The workshop will provide an opportunity to hear updates and have direct exchange with Nuclear Weapons Enterprise leadership from the plants, laboratories, field offices, and headquarters on EMDI. We will discuss what EMDI means to the field, what initiatives are underway, and what are the implications to the oversight versus partnership objective. We will hear updates on major efforts such as the PHASE X review results, plutonium management plan, efforts to prepare for full production of pits, supply chain management, and other initiatives. Those attending will have ample opportunity to have in depth exchanges with the panel and those in the audience and get a chance to develop a better understanding of this major, mission critical initiative.
This session will discuss the latest priorities for the NNSA Leadership including, workforce recruitment and retention, ongoing challenges in infrastructure while building for future needs and requirements, monitoring pit production in accordance with DoD needs including the changing security landscape and maximizing NNSA capabilities for other challenges, such as using strengths in nonproliferation to assist the development of nuclear energy and thereby fight climate change, as well as developing new capabilities to meet new needs, such as in pandemic prevention and biology and exascale computing.
The mission of United States Strategic Command (USSTRATCOM) is to “deter strategic attack and employ forces, as directed, to guarantee the security of our Nation and our Allies.” Ensuring the ongoing modernization of the U.S. nuclear deterrent is critical to maintaining its credibility through the lens of our enemies and our global allies. This session will review the state of the U.S. strategic nuclear deterrent and its ongoing modernization, including the land, sea and air-based legs of the triad, nuclear command, control, and communications (NC3) and the National Nuclear Security Administration.
The directors of the Lawrence Livermore, Los Alamos and Sandia National Laboratories will discuss how they are working to ensure an adaptive, responsive and resilient nuclear security enterprise in today’s geopolitical climate. The directors will also discuss how the national laboratories are tackling a number of challenges, including:
A conversation about creating and engaging diverse talents in today’s environment. We will explore current and future programs that are engaging diversity in order to meet mission needs. You will hear from the president’s Historically Black Colleges and Universities (HBCU) Advisory Council Chairman on progress to promote and encourage agencies to utilize the HBCU workforce on a national scale.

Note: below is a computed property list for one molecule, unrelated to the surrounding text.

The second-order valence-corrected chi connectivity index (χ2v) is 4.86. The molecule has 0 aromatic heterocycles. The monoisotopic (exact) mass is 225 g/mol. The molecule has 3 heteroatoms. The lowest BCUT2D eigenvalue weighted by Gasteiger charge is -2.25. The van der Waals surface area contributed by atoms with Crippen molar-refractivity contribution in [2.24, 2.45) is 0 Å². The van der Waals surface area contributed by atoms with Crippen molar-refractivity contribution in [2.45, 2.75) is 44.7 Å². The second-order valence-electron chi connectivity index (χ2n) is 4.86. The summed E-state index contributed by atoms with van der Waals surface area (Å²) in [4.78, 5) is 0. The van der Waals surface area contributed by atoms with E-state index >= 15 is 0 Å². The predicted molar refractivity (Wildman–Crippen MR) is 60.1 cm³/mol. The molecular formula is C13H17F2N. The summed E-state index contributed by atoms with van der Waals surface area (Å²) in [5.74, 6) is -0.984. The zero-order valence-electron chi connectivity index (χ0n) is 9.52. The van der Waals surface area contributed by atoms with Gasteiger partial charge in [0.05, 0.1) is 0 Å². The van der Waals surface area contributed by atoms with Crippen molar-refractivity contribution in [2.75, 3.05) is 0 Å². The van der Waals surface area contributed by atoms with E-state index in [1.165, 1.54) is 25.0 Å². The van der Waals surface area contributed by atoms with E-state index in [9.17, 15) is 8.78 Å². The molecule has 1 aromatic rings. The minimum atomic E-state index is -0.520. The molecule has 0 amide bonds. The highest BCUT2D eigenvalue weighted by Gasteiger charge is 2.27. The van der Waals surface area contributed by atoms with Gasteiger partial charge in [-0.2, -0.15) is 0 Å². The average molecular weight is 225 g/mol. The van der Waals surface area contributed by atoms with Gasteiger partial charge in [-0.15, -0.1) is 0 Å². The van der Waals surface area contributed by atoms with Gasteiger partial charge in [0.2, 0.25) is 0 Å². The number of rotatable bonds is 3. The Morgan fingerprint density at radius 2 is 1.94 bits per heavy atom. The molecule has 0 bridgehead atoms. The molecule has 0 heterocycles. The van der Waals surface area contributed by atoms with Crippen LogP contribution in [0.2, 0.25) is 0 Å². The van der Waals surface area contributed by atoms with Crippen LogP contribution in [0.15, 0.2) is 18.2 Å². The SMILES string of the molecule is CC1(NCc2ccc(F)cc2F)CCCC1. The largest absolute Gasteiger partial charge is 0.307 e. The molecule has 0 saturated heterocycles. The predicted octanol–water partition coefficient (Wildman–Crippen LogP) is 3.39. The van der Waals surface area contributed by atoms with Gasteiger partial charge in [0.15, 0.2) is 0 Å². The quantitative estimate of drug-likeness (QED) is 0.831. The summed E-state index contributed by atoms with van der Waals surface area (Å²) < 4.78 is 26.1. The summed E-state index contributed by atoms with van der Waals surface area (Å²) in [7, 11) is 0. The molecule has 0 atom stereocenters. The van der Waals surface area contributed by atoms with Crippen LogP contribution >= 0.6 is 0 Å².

The NNSA plans to produce at least 30 pits annually at the Los Alamos National Laboratory in 2026 and at least 50 pits annually at the Savannah River Site in Aiken, S.C., sometime next decade. This session will discuss current expectations and progress for pit production schedules
This session will discuss how the new deputy Administrator for Defense Programs and the members of the Stockpile Stewardship Program are fulfilling the Administration’s priorities and maintaining the safety, security and reliability of the Nation’s strategic deterrent.
This session will feature engaged discussion among the contractor heads at key NNSA sites responsible for stockpile stewardship and national security. In a time of record budgets, these leaders will discuss a number of priorities and challenges, including the progress of NNSA’s warhead modernization efforts; the status of increased plutonium pit production; instilling a culture of disciplined nuclear operations as the workforce evolves and new workers come in; ensuring strong safety performance; continued infrastructure modernization; addressing supply chain challenges and recruiting and maintaining the next-generation of workers in today’s workforce environment.
Join this session to hear the latest updates from the leaders responsible for our national laboratory weapons programs. They lead scientific, engineering, and other technical efforts that are the foundation to the safety, security, and effectiveness of the U.S. nuclear deterrent. The session will provide an opportunity to hear an unclassified update on their respective weapons programs; challenges of design and maintenance projects that address system modifications, alternations, life extension, and stewardship; and the impacts and implications of recapitalization, schedule compression with mission expansion, and enhanced mission delivery initiatives.
The 2022 NPR highlights the deteriorating security environment, noting that by the 2030s the United States, for the first time, will face two major nuclear powers as strategic competitors and potential adversaries: Russia and China. This session will discuss implementation strategies for optimal results.
This session will discuss the ongoing policies to protect the nation from nuclear threats, build stronger international partnerships and bring new ideas and technologies to the global nonproliferation initiatives.
U.S. Air Force and Navy leaders directing the modernization of the backbone of the U.S. strategic nuclear deterrent will review the status and requirements for modernizing the air, land and sea-based leg of the strategic nuclear triad. We’ll learn more about modernizing the air-based leg of the triad, including the B-21 bomber, upgrades to B-52s and the role of F-35s plus the Long-Range Standoff (LRSO) missile, the land-based leg with Sentinel and new ICBMs, and the sea-based leg with the Columbia Class submarine and its associated Trident II D5 missiles.
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